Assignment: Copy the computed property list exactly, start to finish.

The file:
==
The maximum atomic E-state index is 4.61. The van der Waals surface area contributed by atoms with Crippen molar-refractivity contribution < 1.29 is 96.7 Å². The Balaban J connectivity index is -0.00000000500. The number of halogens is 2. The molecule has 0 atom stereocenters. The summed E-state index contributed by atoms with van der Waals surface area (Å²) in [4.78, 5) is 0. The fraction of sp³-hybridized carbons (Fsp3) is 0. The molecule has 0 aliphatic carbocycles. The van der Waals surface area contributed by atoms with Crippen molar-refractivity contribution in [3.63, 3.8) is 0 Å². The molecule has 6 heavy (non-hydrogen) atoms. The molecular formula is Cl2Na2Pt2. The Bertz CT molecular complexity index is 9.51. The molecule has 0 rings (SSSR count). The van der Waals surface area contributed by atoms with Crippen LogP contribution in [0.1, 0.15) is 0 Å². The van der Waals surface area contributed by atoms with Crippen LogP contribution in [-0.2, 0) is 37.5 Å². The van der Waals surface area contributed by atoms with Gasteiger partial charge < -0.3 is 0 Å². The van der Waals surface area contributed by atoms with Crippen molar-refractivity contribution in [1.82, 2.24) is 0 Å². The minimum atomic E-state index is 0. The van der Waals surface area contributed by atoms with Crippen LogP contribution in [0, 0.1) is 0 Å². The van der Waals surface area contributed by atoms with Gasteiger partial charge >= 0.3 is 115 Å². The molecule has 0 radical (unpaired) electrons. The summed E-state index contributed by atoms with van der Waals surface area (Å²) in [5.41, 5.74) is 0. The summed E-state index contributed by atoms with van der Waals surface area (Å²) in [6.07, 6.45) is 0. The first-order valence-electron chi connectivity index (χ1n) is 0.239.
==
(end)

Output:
The maximum atomic E-state index is 4.61. The van der Waals surface area contributed by atoms with Crippen molar-refractivity contribution < 1.29 is 96.7 Å². The Balaban J connectivity index is -0.00000000500. The number of halogens is 2. The molecule has 0 atom stereocenters. The summed E-state index contributed by atoms with van der Waals surface area (Å²) in [4.78, 5) is 0. The fraction of sp³-hybridized carbons (Fsp3) is 0. The molecule has 0 aliphatic carbocycles. The van der Waals surface area contributed by atoms with Crippen molar-refractivity contribution in [3.63, 3.8) is 0 Å². The molecule has 6 heavy (non-hydrogen) atoms. The molecular formula is Cl2Na2Pt2. The Bertz CT molecular complexity index is 9.51. The molecule has 0 rings (SSSR count). The van der Waals surface area contributed by atoms with Crippen LogP contribution in [0.1, 0.15) is 0 Å². The van der Waals surface area contributed by atoms with Crippen LogP contribution in [-0.2, 0) is 37.5 Å². The van der Waals surface area contributed by atoms with Gasteiger partial charge < -0.3 is 0 Å². The van der Waals surface area contributed by atoms with Crippen molar-refractivity contribution in [1.82, 2.24) is 0 Å². The minimum atomic E-state index is 0. The van der Waals surface area contributed by atoms with Crippen LogP contribution in [0, 0.1) is 0 Å². The van der Waals surface area contributed by atoms with Gasteiger partial charge >= 0.3 is 115 Å². The molecule has 0 radical (unpaired) electrons. The summed E-state index contributed by atoms with van der Waals surface area (Å²) in [5.41, 5.74) is 0. The summed E-state index contributed by atoms with van der Waals surface area (Å²) in [6.07, 6.45) is 0. The first-order valence-electron chi connectivity index (χ1n) is 0.239.